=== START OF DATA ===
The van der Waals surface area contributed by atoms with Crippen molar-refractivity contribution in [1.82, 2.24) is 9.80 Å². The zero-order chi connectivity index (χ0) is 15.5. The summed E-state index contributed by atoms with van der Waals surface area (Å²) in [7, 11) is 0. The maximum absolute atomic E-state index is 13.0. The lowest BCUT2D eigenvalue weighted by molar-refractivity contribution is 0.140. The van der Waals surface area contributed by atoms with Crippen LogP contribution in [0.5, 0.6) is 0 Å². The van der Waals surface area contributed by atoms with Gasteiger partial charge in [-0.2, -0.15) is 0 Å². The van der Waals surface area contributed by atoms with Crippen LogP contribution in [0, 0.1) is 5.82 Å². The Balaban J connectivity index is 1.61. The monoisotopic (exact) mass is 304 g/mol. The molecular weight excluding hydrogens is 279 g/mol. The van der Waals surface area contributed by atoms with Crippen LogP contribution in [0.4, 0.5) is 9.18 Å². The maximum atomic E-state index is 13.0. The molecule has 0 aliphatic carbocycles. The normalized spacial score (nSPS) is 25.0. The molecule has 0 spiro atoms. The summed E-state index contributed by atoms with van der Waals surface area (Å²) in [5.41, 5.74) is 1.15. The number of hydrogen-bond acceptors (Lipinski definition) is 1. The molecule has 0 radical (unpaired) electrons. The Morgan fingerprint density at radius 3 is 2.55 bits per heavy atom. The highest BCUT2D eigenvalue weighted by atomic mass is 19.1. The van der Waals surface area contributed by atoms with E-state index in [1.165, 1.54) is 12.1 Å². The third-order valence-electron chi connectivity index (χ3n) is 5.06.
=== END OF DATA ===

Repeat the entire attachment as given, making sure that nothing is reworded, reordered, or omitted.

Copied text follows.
The van der Waals surface area contributed by atoms with Crippen molar-refractivity contribution in [1.82, 2.24) is 9.80 Å². The zero-order chi connectivity index (χ0) is 15.5. The summed E-state index contributed by atoms with van der Waals surface area (Å²) in [7, 11) is 0. The maximum absolute atomic E-state index is 13.0. The lowest BCUT2D eigenvalue weighted by molar-refractivity contribution is 0.140. The van der Waals surface area contributed by atoms with Crippen LogP contribution in [0.5, 0.6) is 0 Å². The van der Waals surface area contributed by atoms with Gasteiger partial charge in [-0.2, -0.15) is 0 Å². The van der Waals surface area contributed by atoms with Crippen LogP contribution in [0, 0.1) is 5.82 Å². The Balaban J connectivity index is 1.61. The monoisotopic (exact) mass is 304 g/mol. The molecular weight excluding hydrogens is 279 g/mol. The van der Waals surface area contributed by atoms with Crippen LogP contribution in [0.4, 0.5) is 9.18 Å². The maximum atomic E-state index is 13.0. The molecule has 0 aliphatic carbocycles. The normalized spacial score (nSPS) is 25.0. The molecule has 0 spiro atoms. The summed E-state index contributed by atoms with van der Waals surface area (Å²) in [5.41, 5.74) is 1.15. The number of hydrogen-bond acceptors (Lipinski definition) is 1. The molecule has 0 radical (unpaired) electrons. The Morgan fingerprint density at radius 3 is 2.55 bits per heavy atom. The highest BCUT2D eigenvalue weighted by atomic mass is 19.1. The van der Waals surface area contributed by atoms with E-state index in [1.165, 1.54) is 12.1 Å². The third-order valence-electron chi connectivity index (χ3n) is 5.06.